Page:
Ice From Six out of Ten Restaurants Has More Bacteria Than Toilet Water
The ice served in six out of ten of Britain’s most popular high street restaurants contains more bacteria than the water found in their toilets, an investigation by The Mail on Sunday has found.
Scientific tests have shown that ice from branches of McDonald’s, Burger King, KFC, Starbucks, Cafe Rouge and Nando’s all had higher levels of bacteria than samples of water taken from their lavatory bowls. Experts say it could be due to them being cleaned more often than the ice machines.
None of the samples found presented an immediate health danger, but four contained such high levels of microbes the restaurants should be considered a ‘hygiene risk’, according to a Government-accredited laboratory.
The samples from McDonald’s, KFC, Burger King and Nando’s all suggested ‘poor hygiene’ over their ice, the laboratory said.
In the cases of Nando’s and Burger King, the levels of bacteria in ice were more than double than that which the scientists said they expect to see in drinking water.
For the tests, staff were asked to provide a sample of ice in a sterile bag. A sample of water in the restaurant toilet was also taken by an accredited environmental health practitioner.
The samples, obtained from branches of ten chains in Basingstoke, Hampshire, were then couriered in a fridge to Microtech Services Wessex in Bournemouth, Dorset, for testing.
Experts said the samples from McDonald’s, KFC, and Nando’s showed that contamination was likely to have been caused by ‘environmental issues’, such as a dirty ice machine.
The Burger King result suggested the cause was human contamination, likely to be from a staff member failing to wash their hands.
The results have prompted some of the chains to review their cleaning procedures, although two companies disputed the findings.
Dr Melody Greenwood, a former laboratory director for the Health Protection Agency, said the results show restaurants need to ensure staff are properly trained to handle ice.
‘This is a warning,’ she said. ‘It is easy to forget ice can carry bacteria because they think it is too cold for germs, but that is far from the truth. Nasty bugs such as E.coli can lurk in ice machines. In some cases, such as Nando’s, we found double the amount of bacteria we would expect to find [in drinking water]. This is caused by things such as a failure to clean machines and scoops used by staff.’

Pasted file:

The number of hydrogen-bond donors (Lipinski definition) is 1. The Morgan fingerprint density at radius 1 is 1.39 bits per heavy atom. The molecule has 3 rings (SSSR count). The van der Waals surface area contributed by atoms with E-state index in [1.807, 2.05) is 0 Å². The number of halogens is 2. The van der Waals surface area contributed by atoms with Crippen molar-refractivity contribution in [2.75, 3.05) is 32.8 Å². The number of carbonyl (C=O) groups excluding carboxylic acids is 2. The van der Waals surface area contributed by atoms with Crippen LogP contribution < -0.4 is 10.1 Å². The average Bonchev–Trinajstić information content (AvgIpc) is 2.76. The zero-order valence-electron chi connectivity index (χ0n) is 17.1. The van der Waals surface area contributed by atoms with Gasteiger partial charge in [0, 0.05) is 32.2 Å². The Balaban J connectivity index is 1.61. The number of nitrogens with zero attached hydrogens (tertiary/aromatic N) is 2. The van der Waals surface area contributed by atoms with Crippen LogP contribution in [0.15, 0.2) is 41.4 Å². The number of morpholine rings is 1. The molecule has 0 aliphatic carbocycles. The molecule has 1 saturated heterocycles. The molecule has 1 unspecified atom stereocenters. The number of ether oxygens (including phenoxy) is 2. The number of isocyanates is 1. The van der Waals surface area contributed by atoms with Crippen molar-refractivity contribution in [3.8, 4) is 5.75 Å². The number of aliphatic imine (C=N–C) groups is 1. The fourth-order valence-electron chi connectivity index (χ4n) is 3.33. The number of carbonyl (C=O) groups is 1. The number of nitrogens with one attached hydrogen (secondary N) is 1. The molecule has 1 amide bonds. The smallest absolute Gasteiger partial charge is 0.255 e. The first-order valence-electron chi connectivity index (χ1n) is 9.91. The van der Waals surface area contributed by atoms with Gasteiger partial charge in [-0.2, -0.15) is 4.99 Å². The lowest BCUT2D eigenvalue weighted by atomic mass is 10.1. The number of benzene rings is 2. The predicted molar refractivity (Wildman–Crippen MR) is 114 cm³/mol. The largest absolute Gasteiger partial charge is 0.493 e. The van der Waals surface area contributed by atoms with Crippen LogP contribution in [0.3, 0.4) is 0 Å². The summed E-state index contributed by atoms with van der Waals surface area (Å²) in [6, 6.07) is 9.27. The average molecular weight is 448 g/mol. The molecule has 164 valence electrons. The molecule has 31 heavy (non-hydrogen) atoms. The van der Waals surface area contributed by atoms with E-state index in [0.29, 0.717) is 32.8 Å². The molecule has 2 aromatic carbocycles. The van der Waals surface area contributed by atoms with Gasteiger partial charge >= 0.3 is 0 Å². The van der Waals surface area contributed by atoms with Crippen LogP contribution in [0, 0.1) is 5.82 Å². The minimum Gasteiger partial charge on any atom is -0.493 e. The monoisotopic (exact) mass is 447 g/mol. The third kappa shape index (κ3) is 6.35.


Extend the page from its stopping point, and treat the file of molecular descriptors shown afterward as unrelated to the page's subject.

The samples were tested for pathogens and their total bacteria counts at 22C and 37C. Higher counts at 37C are often associated with contamination by human or animal contact, such as meat in the kitchen. Raised 22C counts are usually due to environmental organisms and can indicate a failure to clean ice machines.
At 22C, Nando’s had the highest bacterial levels. The laboratory’s guidelines recommend no more than 1,000 organisms per ml of liquid. Nando’s had 2,100, McDonald’s 1,400, and KFC 1,100.
At 37C, guidelines state that levels exceeding 100 organisms per ml show evidence of poor hygiene. Burger King was the only one to surpass the limit, with 260 organisms.
Scientists say there is a satisfactory level of bacteria that can be higher than that found in toilet water. The ice quality at Starbucks and Cafe Rouge fell into this category.
A Burger King spokesman said: ‘We are working with the franchisee to investigate the situation.’ A spokesperson for the franchisee that operates the KFC said: ‘We have retrained staff on procedures as a precaution.’
At Cafe Rouge a spokesman said: ‘We take such issues very seriously and have immediately taken actions to review the ice-making process at this restaurant.
And a McDonald’s spokesman said: ‘The ice tested contained low levels of common bacteria considered acceptable and safe for consumption.’
Starbucks said the ice sample had inadvertently been contaminated by staff when they opened the sterile bag. A spokesman said: ‘CCTV footage confirms that it was contaminated before it was tested.’
A Nando’s spokesman said: ‘We challenge these results and do not accept that they demonstrate any failings.’